Crimea in the dark. The silencing of dissent.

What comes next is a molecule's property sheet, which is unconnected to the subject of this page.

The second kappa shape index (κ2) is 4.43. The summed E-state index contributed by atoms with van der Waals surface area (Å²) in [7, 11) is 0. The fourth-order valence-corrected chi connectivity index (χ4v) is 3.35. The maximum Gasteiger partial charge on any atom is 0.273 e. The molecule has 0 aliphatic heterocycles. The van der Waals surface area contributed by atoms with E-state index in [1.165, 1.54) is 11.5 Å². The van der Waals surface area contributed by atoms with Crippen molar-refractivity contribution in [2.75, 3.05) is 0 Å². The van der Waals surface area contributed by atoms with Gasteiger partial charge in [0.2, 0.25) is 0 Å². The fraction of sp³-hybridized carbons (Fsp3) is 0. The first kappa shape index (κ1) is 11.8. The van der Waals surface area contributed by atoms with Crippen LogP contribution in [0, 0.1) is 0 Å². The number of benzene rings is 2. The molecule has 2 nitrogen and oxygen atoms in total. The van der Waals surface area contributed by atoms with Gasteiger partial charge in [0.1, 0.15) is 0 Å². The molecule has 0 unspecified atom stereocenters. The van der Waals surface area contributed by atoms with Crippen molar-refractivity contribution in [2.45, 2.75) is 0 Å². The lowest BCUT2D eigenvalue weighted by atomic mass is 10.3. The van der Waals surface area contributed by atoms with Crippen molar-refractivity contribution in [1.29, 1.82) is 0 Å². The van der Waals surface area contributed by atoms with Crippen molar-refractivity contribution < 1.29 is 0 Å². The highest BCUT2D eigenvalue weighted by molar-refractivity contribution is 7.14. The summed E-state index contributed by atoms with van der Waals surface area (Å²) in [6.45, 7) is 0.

Index number: EUR 50/5330/2016. Since the Russian occupation and annexation of Crimea in February-March 2014, the Russian and de facto local authorities, have demanded total submission to this brute fact. With most opponents of Crimea’s annexation harassed into exile or silence, Crimean Tatar leaders and activists have been the most organized focus of opposition, and have borne the brunt of the repression. Their representative structure, the Mejlis, was banned as an “extremist” organisation and any association with it has been outlawed; its leaders have been exiled or prosecuted on a range of trumped up charges; several have been forcibly disappeared. The most popular Crimean Tatar-language media outlets have been forced to close and have been blocked from reaching their audiences in Crimea via the internet. Public protest has been extinguished. Beyond the fundamental political questions relating to Crimea’s annexation, Russia remains bound by the full range of international human rights law. It has shown that it is only too happy to flout these as it seeks to consolidate its hold on peninsula. Those silenced and bullied need others, internationally, to speak out alongside them.


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